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Windows Server “Per Core” Licensing

Microsoft Window Server Per Core licensing here we come! With the general release of Version 2016 expected in the second half of 2016, Windows Server will switch from “Per Processor” licensing to “Per Core”. As might be expected, there are caveats to this.

Microsoft architected a transition for SQL Server 2008 R2 in the “Per Processor” metric to SQL Server 2012 in the “Per Core” metric. And Microsoft will adopt a similar process for Windows Server. First off, customers with active Enterprise Agreements or Server & Cloud Enrollments will continue to be able to license Windows Server in the “Per Processor” metric through the end of their agreements.

Pricing has been adjusted to allow for a transition from existing licenses to the new metric. For both Windows Server Datacenter and Windows Server Standard covered by Software Assurance, each two-processor license will be exchanged for eight (8) two-core licenses (or total licensing for 16 cores) or the actual number of cores. By providing Microsoft with configuration information via the Microsoft Assessment & Planning (“MAP”) Toolkit, servers with a greater core density can be licensed without additional immediate cost – but Software Assurance renewals will be based on the higher number of licenses.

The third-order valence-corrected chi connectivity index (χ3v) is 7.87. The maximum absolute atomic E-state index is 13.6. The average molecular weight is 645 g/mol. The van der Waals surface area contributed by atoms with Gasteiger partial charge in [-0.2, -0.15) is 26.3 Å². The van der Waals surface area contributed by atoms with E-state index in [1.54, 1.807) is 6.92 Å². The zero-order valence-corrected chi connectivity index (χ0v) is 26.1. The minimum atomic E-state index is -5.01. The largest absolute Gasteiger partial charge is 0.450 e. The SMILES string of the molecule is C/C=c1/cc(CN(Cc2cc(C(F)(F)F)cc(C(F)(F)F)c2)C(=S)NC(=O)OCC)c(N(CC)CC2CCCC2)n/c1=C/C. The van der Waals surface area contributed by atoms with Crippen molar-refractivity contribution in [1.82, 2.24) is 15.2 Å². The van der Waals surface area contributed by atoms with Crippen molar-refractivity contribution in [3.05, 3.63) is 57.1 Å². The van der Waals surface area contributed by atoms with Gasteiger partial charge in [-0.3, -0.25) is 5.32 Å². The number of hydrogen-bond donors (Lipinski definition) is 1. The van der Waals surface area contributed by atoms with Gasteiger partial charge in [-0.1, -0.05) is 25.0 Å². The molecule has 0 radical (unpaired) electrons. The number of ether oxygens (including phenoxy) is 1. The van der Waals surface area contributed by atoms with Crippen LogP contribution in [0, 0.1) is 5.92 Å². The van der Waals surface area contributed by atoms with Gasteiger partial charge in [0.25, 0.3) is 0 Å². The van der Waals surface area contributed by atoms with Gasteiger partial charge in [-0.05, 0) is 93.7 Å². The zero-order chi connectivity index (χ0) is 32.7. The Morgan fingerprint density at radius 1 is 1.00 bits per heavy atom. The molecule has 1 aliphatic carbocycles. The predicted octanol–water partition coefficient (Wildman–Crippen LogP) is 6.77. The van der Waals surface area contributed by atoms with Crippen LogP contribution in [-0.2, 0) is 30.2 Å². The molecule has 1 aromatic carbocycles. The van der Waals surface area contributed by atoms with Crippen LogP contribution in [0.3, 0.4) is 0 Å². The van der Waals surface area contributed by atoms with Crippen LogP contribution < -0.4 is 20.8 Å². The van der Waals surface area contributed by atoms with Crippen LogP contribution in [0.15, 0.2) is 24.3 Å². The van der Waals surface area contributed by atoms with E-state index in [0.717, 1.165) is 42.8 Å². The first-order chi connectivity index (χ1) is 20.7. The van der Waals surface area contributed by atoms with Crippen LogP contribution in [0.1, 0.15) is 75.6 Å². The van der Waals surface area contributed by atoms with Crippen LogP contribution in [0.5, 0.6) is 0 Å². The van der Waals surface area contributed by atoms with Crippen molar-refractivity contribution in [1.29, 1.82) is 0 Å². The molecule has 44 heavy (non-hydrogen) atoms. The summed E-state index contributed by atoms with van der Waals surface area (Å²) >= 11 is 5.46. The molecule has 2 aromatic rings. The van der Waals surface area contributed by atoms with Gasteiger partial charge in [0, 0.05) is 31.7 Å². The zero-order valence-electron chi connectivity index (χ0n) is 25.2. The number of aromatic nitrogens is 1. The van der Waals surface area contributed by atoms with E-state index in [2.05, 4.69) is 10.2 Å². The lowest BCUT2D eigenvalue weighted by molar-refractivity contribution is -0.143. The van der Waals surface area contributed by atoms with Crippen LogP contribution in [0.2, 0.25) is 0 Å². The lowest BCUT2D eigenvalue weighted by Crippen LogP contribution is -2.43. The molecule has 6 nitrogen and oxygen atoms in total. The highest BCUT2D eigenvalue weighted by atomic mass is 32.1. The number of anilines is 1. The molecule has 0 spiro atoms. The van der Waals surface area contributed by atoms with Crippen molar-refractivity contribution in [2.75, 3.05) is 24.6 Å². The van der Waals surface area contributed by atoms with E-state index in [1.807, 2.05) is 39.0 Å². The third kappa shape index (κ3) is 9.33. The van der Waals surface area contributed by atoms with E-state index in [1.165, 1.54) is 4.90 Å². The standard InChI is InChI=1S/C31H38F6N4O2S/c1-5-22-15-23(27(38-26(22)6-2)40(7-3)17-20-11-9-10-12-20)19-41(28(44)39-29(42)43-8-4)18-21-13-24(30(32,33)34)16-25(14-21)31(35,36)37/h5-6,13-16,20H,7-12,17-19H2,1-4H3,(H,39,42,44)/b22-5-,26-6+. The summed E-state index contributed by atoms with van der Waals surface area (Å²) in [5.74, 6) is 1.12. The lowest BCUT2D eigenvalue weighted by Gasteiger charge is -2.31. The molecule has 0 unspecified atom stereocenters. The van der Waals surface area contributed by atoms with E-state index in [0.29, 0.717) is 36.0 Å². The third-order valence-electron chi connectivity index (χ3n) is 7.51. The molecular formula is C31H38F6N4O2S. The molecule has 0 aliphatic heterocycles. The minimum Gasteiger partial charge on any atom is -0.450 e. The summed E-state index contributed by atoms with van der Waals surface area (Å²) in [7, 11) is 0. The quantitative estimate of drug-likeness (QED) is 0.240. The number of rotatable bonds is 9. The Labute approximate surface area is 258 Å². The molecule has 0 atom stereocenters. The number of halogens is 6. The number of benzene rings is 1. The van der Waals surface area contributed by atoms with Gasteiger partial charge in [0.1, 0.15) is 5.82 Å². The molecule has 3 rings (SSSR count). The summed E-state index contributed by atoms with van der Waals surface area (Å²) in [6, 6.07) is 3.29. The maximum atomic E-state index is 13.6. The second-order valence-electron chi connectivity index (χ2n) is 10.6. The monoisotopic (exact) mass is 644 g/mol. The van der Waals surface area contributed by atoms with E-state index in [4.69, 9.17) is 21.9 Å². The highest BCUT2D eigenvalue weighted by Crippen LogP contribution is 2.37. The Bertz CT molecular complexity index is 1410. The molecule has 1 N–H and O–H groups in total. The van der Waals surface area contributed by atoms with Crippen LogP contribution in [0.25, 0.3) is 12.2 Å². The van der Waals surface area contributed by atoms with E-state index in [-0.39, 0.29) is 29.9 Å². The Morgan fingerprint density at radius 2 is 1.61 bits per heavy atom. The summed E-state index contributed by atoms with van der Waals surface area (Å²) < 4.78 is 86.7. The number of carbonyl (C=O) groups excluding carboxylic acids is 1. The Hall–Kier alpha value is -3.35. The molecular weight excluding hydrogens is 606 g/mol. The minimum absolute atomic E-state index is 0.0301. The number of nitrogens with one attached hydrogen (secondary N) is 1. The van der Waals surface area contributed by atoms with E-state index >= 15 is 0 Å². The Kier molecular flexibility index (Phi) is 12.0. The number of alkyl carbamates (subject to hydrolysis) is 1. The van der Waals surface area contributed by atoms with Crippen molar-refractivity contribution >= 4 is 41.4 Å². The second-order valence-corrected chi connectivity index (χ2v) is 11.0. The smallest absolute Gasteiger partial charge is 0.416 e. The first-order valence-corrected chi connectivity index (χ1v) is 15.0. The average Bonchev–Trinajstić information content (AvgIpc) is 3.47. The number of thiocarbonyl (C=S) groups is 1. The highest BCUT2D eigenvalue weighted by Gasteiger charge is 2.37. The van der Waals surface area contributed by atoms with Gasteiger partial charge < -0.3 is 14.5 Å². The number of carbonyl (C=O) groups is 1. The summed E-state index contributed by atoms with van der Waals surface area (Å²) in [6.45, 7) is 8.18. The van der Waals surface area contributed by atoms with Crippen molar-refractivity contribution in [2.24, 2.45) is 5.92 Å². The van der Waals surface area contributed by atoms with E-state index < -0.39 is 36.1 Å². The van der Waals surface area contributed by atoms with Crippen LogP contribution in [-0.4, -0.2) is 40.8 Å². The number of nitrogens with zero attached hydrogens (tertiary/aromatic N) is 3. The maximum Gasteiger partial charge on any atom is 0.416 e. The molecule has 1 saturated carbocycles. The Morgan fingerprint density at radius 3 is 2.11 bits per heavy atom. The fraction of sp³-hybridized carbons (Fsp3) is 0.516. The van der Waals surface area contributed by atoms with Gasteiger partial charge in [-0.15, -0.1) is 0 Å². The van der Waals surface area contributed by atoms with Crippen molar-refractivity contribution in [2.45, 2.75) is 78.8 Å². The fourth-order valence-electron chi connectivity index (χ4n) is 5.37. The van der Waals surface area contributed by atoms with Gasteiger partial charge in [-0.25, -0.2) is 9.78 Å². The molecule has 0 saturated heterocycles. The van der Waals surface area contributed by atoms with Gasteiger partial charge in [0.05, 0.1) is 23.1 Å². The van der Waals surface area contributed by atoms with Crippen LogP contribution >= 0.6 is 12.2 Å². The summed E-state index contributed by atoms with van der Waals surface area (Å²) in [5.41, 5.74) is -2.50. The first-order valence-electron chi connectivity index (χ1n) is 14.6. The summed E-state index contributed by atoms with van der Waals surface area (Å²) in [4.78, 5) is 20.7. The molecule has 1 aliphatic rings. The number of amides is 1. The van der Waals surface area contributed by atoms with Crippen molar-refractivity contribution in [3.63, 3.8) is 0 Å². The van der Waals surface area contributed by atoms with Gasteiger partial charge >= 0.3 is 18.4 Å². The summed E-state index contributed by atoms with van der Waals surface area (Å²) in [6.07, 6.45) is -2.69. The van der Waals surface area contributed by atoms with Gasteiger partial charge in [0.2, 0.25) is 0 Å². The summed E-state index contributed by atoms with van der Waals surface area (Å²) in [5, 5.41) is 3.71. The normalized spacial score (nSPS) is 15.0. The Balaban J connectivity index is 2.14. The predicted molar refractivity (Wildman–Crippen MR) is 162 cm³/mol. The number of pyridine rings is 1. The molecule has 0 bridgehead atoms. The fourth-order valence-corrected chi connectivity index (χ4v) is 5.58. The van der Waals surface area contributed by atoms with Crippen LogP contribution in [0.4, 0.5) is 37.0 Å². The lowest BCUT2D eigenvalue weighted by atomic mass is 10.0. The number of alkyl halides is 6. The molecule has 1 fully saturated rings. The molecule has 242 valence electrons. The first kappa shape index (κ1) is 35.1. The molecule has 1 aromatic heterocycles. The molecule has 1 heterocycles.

The new license construct is especially important as part of planning hardware upgrades. This is not only true for determining the cost of the required software, but also for virtualization. An important change to the licensing rules for Windows Server Standard requires that all cores be licensed in order to be eligible for just two (2) virtual instances. The strategy of “stacking” licenses of Windows Server Standard now must be measured against the cost of licensing the entire server a second time. . . or a third time or more. So as experts have pointed out, Windows Server Datacenter, with its unlimited virtualization benefit, is the platform for virtualized environments.

One last thought: When Windows Server 2012 was released, it marked the first time that the Datacenter Edition and the Standard Edition were technologically equivalent. Their only difference was in their virtualization rules. However, with Version 2016, there are some features and functionality that are only available with Datacenter Edition. Namely, the new storage features including Storage Spaces Direct and Storage Replica, and the Shielded Virtual Machines, Host Guardian Service, and Network Fabric features.

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